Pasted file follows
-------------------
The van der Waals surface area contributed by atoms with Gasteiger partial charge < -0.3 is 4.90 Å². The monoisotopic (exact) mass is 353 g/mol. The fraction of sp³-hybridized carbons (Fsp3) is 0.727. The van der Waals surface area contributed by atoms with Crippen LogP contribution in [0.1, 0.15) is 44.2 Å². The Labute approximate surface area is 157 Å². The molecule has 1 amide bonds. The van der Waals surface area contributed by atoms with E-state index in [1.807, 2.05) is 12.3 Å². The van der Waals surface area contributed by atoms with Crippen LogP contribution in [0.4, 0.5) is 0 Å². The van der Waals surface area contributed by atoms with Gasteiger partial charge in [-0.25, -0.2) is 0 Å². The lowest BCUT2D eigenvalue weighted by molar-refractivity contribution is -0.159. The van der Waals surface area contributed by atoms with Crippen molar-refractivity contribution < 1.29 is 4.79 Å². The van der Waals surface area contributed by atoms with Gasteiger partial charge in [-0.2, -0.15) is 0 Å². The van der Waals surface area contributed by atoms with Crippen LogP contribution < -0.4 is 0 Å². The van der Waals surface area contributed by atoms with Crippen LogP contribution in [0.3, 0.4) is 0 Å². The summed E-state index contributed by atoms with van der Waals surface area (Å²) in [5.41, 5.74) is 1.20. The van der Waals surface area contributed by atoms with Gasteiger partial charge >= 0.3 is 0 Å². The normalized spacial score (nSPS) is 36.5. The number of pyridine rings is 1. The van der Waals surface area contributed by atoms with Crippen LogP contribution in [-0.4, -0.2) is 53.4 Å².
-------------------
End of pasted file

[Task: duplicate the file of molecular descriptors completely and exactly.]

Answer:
The van der Waals surface area contributed by atoms with Gasteiger partial charge < -0.3 is 4.90 Å². The monoisotopic (exact) mass is 353 g/mol. The fraction of sp³-hybridized carbons (Fsp3) is 0.727. The van der Waals surface area contributed by atoms with Crippen LogP contribution in [0.1, 0.15) is 44.2 Å². The Labute approximate surface area is 157 Å². The molecule has 1 amide bonds. The van der Waals surface area contributed by atoms with E-state index in [1.807, 2.05) is 12.3 Å². The van der Waals surface area contributed by atoms with Crippen LogP contribution in [0.4, 0.5) is 0 Å². The van der Waals surface area contributed by atoms with Gasteiger partial charge in [-0.25, -0.2) is 0 Å². The lowest BCUT2D eigenvalue weighted by molar-refractivity contribution is -0.159. The van der Waals surface area contributed by atoms with Crippen molar-refractivity contribution < 1.29 is 4.79 Å². The van der Waals surface area contributed by atoms with Gasteiger partial charge in [-0.2, -0.15) is 0 Å². The van der Waals surface area contributed by atoms with Crippen LogP contribution < -0.4 is 0 Å². The van der Waals surface area contributed by atoms with Crippen LogP contribution in [0.3, 0.4) is 0 Å². The summed E-state index contributed by atoms with van der Waals surface area (Å²) in [5.41, 5.74) is 1.20. The van der Waals surface area contributed by atoms with Gasteiger partial charge >= 0.3 is 0 Å². The normalized spacial score (nSPS) is 36.5. The number of pyridine rings is 1. The van der Waals surface area contributed by atoms with Crippen LogP contribution in [-0.4, -0.2) is 53.4 Å².